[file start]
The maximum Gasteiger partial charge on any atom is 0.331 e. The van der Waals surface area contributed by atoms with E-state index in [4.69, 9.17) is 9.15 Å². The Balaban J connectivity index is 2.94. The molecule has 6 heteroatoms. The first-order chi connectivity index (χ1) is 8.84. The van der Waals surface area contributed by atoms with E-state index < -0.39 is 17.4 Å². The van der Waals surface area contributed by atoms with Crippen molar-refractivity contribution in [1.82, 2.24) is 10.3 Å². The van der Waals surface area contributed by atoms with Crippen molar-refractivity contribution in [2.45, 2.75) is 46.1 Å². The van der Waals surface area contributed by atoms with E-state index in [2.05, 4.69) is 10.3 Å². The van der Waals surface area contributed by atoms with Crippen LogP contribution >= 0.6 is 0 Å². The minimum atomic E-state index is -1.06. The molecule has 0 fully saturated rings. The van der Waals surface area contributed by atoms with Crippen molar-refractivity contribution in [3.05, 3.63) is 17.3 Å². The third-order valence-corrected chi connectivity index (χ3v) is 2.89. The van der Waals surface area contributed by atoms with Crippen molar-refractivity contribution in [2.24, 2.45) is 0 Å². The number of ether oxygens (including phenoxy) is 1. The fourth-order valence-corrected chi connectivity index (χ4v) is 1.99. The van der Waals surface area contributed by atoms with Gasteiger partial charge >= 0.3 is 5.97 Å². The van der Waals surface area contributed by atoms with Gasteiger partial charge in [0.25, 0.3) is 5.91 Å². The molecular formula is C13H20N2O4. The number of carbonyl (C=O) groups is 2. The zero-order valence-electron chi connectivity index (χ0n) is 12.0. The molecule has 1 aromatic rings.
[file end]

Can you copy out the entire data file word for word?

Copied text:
The maximum Gasteiger partial charge on any atom is 0.331 e. The van der Waals surface area contributed by atoms with E-state index in [4.69, 9.17) is 9.15 Å². The Balaban J connectivity index is 2.94. The molecule has 6 heteroatoms. The first-order chi connectivity index (χ1) is 8.84. The van der Waals surface area contributed by atoms with E-state index < -0.39 is 17.4 Å². The van der Waals surface area contributed by atoms with Crippen molar-refractivity contribution in [1.82, 2.24) is 10.3 Å². The van der Waals surface area contributed by atoms with Crippen molar-refractivity contribution in [2.45, 2.75) is 46.1 Å². The van der Waals surface area contributed by atoms with E-state index in [2.05, 4.69) is 10.3 Å². The van der Waals surface area contributed by atoms with Crippen LogP contribution >= 0.6 is 0 Å². The minimum atomic E-state index is -1.06. The molecule has 0 fully saturated rings. The van der Waals surface area contributed by atoms with Crippen molar-refractivity contribution in [3.05, 3.63) is 17.3 Å². The third-order valence-corrected chi connectivity index (χ3v) is 2.89. The van der Waals surface area contributed by atoms with Crippen molar-refractivity contribution in [2.24, 2.45) is 0 Å². The number of ether oxygens (including phenoxy) is 1. The fourth-order valence-corrected chi connectivity index (χ4v) is 1.99. The van der Waals surface area contributed by atoms with Gasteiger partial charge >= 0.3 is 5.97 Å². The van der Waals surface area contributed by atoms with Gasteiger partial charge in [0.25, 0.3) is 5.91 Å². The molecular formula is C13H20N2O4. The number of carbonyl (C=O) groups is 2. The zero-order valence-electron chi connectivity index (χ0n) is 12.0. The molecule has 1 aromatic rings.